A Q&A with Dr. Manoj Sharma on the impact of social media, stress and sleep deprivation among teens.
Mohini’s dilemma with her teenage son
Mohini* (name changed on request) is a 39-year-old first-generation immigrant from India who lives in San Jose, California. She is an Information Technology (IT) Consultant with and since the COVID-19 pandemic works remotely from home. Her husband, Rajesh, is also in the IT sector but works in sales and has a touring job. They have a 15-year old son, Rahul.
Rahul was a great student in middle school and excelled in academics, sports, and engaged regularly in extracurricular activities. Since entering high school, he spends most of his time on social media, has reduced his circle of friends, and is “glued” to his cell phone. He has lost interest in sports and extracurricular activities. He is awake late at night texting, and surfing the Internet.
All this started during the COVID-19 pandemic but has now become somewhat problematic for him. From a straight “A” student he has become a mediocre student in academics. Upon questioning he does not want to talk about it and is sometimes discourteous in his responses. A concerned Mohini shared the situation with us and asked us some questions.
Dr. Sharma, an Indian American global public health expert, author, and educator who has written several books and publications on health and wellness, answers these queries from a medical, behavioral, social, and philosophical perspective.
Question: Is Rahul’s behavior abnormal?
Dr. Sharma: The distinction between “normal” and “abnormal” has been debated and there is no consensus among scientists and other medical practitioners. It is not wise to classify people as normal or abnormal because there are no permanent states in anyone’s life. However, behaviors based on societal norms can sometimes be interpreted as normal or not normal.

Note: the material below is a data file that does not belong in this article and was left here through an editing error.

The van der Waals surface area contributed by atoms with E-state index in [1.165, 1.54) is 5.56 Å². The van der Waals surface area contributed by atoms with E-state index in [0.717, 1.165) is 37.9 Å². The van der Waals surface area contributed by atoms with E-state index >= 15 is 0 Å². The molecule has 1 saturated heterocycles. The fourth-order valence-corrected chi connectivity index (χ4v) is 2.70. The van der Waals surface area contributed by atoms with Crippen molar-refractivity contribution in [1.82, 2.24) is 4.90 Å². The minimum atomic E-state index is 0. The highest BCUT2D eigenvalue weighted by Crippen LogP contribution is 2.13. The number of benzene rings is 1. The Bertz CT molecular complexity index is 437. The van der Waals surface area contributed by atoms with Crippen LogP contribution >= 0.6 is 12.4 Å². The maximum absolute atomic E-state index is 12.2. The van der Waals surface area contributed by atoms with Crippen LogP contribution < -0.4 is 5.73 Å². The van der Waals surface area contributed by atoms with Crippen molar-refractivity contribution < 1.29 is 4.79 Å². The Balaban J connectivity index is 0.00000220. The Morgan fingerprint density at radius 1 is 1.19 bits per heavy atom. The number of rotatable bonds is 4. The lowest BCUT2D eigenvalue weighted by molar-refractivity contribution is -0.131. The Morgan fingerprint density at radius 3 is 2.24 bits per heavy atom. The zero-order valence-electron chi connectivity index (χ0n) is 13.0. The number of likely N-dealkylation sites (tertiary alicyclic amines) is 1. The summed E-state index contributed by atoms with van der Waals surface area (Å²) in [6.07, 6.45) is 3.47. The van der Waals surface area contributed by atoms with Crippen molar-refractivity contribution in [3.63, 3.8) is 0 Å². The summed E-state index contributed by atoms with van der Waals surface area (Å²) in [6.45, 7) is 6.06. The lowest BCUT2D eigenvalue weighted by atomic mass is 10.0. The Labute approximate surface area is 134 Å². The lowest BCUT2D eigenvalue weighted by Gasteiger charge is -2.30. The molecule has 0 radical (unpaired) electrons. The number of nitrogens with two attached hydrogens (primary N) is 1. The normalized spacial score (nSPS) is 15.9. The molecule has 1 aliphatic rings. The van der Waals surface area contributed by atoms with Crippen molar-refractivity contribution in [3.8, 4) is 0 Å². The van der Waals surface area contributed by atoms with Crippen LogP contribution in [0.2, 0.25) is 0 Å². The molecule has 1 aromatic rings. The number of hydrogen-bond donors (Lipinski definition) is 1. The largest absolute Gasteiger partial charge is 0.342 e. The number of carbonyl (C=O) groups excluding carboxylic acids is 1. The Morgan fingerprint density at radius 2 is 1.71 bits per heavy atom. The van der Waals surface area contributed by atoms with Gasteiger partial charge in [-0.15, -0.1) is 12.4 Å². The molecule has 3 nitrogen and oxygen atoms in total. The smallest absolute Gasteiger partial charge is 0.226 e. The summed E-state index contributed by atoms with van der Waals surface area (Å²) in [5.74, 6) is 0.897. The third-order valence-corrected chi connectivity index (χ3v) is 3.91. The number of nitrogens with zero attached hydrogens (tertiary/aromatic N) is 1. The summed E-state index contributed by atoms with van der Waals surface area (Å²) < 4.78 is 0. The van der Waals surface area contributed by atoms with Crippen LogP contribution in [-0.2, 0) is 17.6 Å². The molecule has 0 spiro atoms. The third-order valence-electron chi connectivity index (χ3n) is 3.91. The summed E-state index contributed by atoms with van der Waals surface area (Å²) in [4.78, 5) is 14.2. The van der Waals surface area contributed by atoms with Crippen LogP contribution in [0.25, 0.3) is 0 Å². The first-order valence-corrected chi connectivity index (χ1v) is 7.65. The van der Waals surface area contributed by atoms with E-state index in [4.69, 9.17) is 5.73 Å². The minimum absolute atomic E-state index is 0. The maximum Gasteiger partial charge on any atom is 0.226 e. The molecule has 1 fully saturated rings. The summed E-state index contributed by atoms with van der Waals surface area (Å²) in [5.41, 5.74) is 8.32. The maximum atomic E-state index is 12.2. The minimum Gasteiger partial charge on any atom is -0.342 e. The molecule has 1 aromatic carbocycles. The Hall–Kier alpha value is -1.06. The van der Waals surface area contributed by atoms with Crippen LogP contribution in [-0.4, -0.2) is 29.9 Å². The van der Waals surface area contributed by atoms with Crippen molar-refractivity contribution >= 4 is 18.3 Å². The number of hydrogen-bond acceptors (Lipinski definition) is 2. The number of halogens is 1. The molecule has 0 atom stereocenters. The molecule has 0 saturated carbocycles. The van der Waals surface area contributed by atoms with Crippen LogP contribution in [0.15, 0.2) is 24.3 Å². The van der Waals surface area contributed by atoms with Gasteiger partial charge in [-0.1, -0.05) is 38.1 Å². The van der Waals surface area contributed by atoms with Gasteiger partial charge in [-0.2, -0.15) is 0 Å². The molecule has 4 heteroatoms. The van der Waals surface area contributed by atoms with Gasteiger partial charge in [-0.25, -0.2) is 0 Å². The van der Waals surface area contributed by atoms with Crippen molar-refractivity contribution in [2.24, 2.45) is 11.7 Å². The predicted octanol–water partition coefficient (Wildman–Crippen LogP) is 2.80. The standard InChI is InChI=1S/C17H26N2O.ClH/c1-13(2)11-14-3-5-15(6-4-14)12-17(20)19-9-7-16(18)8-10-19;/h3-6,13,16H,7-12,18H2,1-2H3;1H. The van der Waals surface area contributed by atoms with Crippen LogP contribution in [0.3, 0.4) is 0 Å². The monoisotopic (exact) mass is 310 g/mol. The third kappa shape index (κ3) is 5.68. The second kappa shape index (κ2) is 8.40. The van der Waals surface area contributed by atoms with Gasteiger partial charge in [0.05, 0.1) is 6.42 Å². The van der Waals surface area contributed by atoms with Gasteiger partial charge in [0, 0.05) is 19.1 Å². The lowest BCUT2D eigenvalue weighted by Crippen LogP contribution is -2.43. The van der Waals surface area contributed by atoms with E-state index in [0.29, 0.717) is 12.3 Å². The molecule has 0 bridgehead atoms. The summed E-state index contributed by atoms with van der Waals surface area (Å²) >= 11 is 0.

Besides being socially acceptable, normal behavior is generally considered to be adaptive and functional while behaviors that are not socially acceptable, atypical, or disruptive can be construed as being abnormal.
Based on the background provided by Mohini, Rahul’s behavior is clearly not abnormal in any way. This type of behavior pattern comprising excessive social media use, sleep deprivation, and stress is becoming very common among adolescents especially in the US-born children of first-generation Indian immigrants, and particularly after the COVID-19 pandemic.
These children have to adjust between two cultures with different value sets besides physiological and psychological changes. In Rahul’s case, additionally, both parents are busy career professionals and he does not have siblings or other influential role models outside home.
The COVID-19 pandemic heightened social isolation and created a greater dependence on social media which aggravated this situation. Overall, there is no need to be distressed over this, and preventive measures can be undertaken to avert this situation from worsening.
Question: What is excessive social media exposure?
Dr. Sharma: This is a rapidly evolving area of research, and Dr. Vivek Murthy, the US Surgeon General has also identified it as such. Studies show that both low and excessive use of social media are detrimental and are related to decreased well-being while moderate use is related to enhanced well-being.